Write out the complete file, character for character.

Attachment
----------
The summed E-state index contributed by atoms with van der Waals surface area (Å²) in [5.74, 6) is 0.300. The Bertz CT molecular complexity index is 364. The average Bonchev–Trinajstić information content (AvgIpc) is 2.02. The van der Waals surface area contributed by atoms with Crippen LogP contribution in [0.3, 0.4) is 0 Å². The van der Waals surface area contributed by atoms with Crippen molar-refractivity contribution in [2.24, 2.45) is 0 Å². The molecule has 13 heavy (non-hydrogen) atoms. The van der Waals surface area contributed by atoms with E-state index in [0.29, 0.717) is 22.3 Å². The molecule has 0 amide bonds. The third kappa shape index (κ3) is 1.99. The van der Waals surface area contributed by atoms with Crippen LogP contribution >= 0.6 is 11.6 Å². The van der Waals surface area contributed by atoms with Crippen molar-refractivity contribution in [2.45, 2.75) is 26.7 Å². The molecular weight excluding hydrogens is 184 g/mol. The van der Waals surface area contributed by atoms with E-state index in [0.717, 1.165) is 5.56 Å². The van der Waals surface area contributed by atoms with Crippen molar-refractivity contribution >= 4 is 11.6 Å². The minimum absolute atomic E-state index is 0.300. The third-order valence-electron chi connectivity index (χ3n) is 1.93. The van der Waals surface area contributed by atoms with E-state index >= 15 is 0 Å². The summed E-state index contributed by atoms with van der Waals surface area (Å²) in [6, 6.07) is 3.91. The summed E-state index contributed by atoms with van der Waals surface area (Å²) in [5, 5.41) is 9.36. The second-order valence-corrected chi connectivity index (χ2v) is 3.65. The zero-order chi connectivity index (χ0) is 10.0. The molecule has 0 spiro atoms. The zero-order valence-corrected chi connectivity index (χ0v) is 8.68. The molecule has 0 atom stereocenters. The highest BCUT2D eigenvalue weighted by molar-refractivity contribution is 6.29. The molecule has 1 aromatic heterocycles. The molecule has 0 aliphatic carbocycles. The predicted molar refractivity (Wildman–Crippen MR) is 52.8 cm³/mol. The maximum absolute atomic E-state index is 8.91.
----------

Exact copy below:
The summed E-state index contributed by atoms with van der Waals surface area (Å²) in [5.74, 6) is 0.300. The Bertz CT molecular complexity index is 364. The average Bonchev–Trinajstić information content (AvgIpc) is 2.02. The van der Waals surface area contributed by atoms with Crippen LogP contribution in [0.3, 0.4) is 0 Å². The van der Waals surface area contributed by atoms with Crippen molar-refractivity contribution in [2.24, 2.45) is 0 Å². The molecule has 13 heavy (non-hydrogen) atoms. The van der Waals surface area contributed by atoms with E-state index in [0.29, 0.717) is 22.3 Å². The molecule has 0 amide bonds. The third kappa shape index (κ3) is 1.99. The van der Waals surface area contributed by atoms with Crippen LogP contribution >= 0.6 is 11.6 Å². The van der Waals surface area contributed by atoms with Crippen molar-refractivity contribution in [2.45, 2.75) is 26.7 Å². The molecular weight excluding hydrogens is 184 g/mol. The van der Waals surface area contributed by atoms with E-state index in [0.717, 1.165) is 5.56 Å². The van der Waals surface area contributed by atoms with Crippen molar-refractivity contribution >= 4 is 11.6 Å². The minimum absolute atomic E-state index is 0.300. The third-order valence-electron chi connectivity index (χ3n) is 1.93. The van der Waals surface area contributed by atoms with E-state index >= 15 is 0 Å². The summed E-state index contributed by atoms with van der Waals surface area (Å²) in [6, 6.07) is 3.91. The summed E-state index contributed by atoms with van der Waals surface area (Å²) in [5, 5.41) is 9.36. The second-order valence-corrected chi connectivity index (χ2v) is 3.65. The zero-order chi connectivity index (χ0) is 10.0. The molecule has 0 spiro atoms. The zero-order valence-corrected chi connectivity index (χ0v) is 8.68. The molecule has 0 atom stereocenters. The highest BCUT2D eigenvalue weighted by molar-refractivity contribution is 6.29. The molecule has 1 aromatic heterocycles. The molecule has 0 aliphatic carbocycles. The predicted molar refractivity (Wildman–Crippen MR) is 52.8 cm³/mol. The maximum absolute atomic E-state index is 8.91.